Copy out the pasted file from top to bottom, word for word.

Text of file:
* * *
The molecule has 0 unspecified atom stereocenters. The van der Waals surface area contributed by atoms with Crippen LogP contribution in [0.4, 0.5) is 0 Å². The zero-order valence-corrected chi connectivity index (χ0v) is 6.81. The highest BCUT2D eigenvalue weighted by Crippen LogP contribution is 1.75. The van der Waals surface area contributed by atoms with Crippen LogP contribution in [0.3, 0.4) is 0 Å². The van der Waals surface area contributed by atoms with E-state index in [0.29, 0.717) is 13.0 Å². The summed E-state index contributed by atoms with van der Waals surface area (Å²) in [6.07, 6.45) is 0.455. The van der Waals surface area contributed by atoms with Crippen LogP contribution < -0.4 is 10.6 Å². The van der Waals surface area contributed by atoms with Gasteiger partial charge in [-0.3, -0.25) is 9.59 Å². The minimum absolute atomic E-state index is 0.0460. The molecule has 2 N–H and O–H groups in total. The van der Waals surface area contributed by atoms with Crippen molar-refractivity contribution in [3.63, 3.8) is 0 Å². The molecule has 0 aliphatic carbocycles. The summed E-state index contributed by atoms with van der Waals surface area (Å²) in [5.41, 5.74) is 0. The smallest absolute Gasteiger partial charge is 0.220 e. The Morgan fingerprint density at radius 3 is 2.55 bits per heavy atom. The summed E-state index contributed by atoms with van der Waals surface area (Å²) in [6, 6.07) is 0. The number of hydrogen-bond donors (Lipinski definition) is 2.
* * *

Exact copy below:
The molecule has 0 unspecified atom stereocenters. The van der Waals surface area contributed by atoms with Crippen LogP contribution in [0.4, 0.5) is 0 Å². The zero-order valence-corrected chi connectivity index (χ0v) is 6.81. The highest BCUT2D eigenvalue weighted by Crippen LogP contribution is 1.75. The van der Waals surface area contributed by atoms with Crippen LogP contribution in [0.3, 0.4) is 0 Å². The van der Waals surface area contributed by atoms with E-state index in [0.29, 0.717) is 13.0 Å². The summed E-state index contributed by atoms with van der Waals surface area (Å²) in [6.07, 6.45) is 0.455. The van der Waals surface area contributed by atoms with Crippen LogP contribution < -0.4 is 10.6 Å². The van der Waals surface area contributed by atoms with Gasteiger partial charge in [-0.3, -0.25) is 9.59 Å². The minimum absolute atomic E-state index is 0.0460. The molecule has 2 N–H and O–H groups in total. The van der Waals surface area contributed by atoms with Crippen molar-refractivity contribution in [3.63, 3.8) is 0 Å². The molecule has 0 aliphatic carbocycles. The summed E-state index contributed by atoms with van der Waals surface area (Å²) in [5.41, 5.74) is 0. The smallest absolute Gasteiger partial charge is 0.220 e. The Morgan fingerprint density at radius 3 is 2.55 bits per heavy atom. The summed E-state index contributed by atoms with van der Waals surface area (Å²) in [6, 6.07) is 0. The number of hydrogen-bond donors (Lipinski definition) is 2.